New archbishop to lead New Orleans' flock

New archbishop to lead New Orleans' flock
August 20, 2009
by Mary Forster
chron AP Texas News

EW ORLEANS — Rev. Gregory Aymond, a 59-year-old New Orleans native, was formally installed Thursday as the 14th archbishop overseeing the city's Roman Catholic community, which is still struggling to recover from damage done by Hurricane Katrina.

Aymond is the first New Orleans native to hold the post.

"This day is overwhelming," Aymond said after the 2 1/2 hour ceremony.

In an interview the day before the lavish ceremonies in the French Quarter's historic St. Louis Cathedral, Aymond said he expected to be emotional. "I was ordained a deacon, priest and bishop in that cathedral and now an archbishop."

Cardinals from Chicago, Philadelphia and Houston and 47 archbishops and bishops from around the country were at the ceremony, along with Jewish, Muslim, Protestant and Greek Orthodox leaders.

Even though he has been away from the city for nine years, Aymond said it is still very much his home. He has family living in the area, including a sister in suburban Metairie.

Aymond will oversee the archdiocese's 382,000 members in 108 parishes. He was appointed by Pope Benedict XVI to replace Archbishop Alfred Hughes, 76, who retired after more than seven years in the post.

Archbishop Pietro Sambi, the pope's representative in the United States, handed Aymond his shepherd's staff, the symbol of his office, making the appointment official, though the actual letter of appointment had not yet arrived from Rome.

Hughes, as well as Archbishops Francis Shulte and Philip Hannan, were at the ceremony.

"According to our research, we think New Orleans is the only archdiocese with four active archbishops," Aymond said.

Katrina in 2005 did more than $280 million in damage to church property. The city's Catholic community also has been touched by the same issues troubling other dioceses, including the aftermath of years of sex scandals and the unpopular consolidation of parishes and closing of churches for economic reasons.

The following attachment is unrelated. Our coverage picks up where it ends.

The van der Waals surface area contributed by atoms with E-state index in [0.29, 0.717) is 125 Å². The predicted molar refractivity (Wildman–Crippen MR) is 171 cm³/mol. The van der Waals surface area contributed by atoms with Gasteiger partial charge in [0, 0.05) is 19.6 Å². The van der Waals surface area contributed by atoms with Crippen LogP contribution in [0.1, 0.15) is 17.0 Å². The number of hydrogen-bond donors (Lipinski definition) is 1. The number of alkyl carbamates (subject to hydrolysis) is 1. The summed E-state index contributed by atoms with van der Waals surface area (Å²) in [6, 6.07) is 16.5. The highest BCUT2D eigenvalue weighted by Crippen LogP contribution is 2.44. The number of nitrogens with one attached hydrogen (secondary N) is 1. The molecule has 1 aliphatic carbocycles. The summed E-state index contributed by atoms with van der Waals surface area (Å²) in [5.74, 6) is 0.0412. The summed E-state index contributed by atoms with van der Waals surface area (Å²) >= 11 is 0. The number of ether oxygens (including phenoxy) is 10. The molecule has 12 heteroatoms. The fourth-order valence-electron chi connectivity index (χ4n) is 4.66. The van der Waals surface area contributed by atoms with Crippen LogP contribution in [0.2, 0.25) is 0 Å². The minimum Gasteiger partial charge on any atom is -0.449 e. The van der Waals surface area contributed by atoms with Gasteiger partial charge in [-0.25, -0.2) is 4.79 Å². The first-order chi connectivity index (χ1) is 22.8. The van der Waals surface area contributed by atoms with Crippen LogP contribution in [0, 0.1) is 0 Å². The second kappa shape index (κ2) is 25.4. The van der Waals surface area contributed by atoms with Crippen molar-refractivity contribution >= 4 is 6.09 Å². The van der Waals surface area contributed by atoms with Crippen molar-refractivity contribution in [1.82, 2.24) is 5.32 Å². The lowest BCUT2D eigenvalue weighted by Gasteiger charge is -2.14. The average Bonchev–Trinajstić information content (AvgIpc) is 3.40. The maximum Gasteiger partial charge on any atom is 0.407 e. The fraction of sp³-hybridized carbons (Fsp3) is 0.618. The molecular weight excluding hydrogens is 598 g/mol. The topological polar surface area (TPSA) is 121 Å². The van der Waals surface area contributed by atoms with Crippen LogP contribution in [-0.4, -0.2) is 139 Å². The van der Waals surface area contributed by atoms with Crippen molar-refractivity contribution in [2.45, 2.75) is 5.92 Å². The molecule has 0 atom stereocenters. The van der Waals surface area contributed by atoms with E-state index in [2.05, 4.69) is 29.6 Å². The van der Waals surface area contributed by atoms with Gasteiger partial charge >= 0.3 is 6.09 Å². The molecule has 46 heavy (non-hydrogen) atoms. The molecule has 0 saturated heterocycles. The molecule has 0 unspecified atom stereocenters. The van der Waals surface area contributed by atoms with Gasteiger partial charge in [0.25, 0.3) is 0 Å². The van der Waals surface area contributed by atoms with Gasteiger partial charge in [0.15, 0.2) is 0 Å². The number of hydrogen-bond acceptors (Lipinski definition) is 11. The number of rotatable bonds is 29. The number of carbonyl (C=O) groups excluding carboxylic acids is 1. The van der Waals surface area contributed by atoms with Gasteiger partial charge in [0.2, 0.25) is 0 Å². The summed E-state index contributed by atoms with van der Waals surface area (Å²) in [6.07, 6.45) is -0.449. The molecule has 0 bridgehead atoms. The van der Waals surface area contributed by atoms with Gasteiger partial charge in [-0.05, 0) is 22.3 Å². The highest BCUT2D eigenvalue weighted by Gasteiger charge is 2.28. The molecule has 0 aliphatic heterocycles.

In the past year Our Lady of Good Counsel, St. Henry, and St. Francis de Sales parishes were closed by Hughes.

Parishioners from Our Lady of Good counsel and St. Henry sued the archdiocese and briefly took over churches to try to preserve them after they were closed by Hughes. Police were finally called to remove them and two protesters were arrested.

"We're just praying he can bring some healing to us," Barbara Fortier, a member of Our Lady of Good Counsel, said of Aymond.

Aymond said he would reach out to those affected by the closures but said he had no plans to "second guess" the consolidation decisions made under Hughes.

"One of my priorities will be the healing of people who feel hurt by the closures," Aymond said. "But I know those decisions were made in prayerful contemplation."

Fortier, and Alden Hagardorn, one of the leaders of the protests at St. Henry's, said their groups had sent letters of welcome to Aymond.

"We're still hopeful, although we don't think it will be a fully functioning parish," Hagardorn said. "We understand times are tough, there's a priest shortage and changes have to be made. We don't think it has to be the death penalty and shut the church down altogether though."

In his homily, Aymond spoke of the challenges facing area Catholics and of the history they shared. New Orleans is the nation's second oldest archdiocese, behind Baltimore.

"God has been faithful to us for more than 200 years," Aymond said. "He has acted in our history and he will continue to do so."

Archdiocese spokeswoman Sarah Comiskey said the invitation-only ceremony included an estimated 1,200 to 1,300 guests. Because the seating capacity of the 158-year-old cathedral is about 1,000, overflow guests viewed the ceremony by video in nearby St. Mary's chapel on Chartres Street.

After completing his studies at Notre Dame Seminary in New Orleans, Aymond served as a parish priest and high school teacher. He was appointed to the faculty of the seminary in 1981. In 1986, he was appointed the seminary rector, a post he held for 14 years. He was ordained auxiliary bishop of the Archdiocese of New Orleans on January 10, 1997, and he became the bishop of Austin in 2000.
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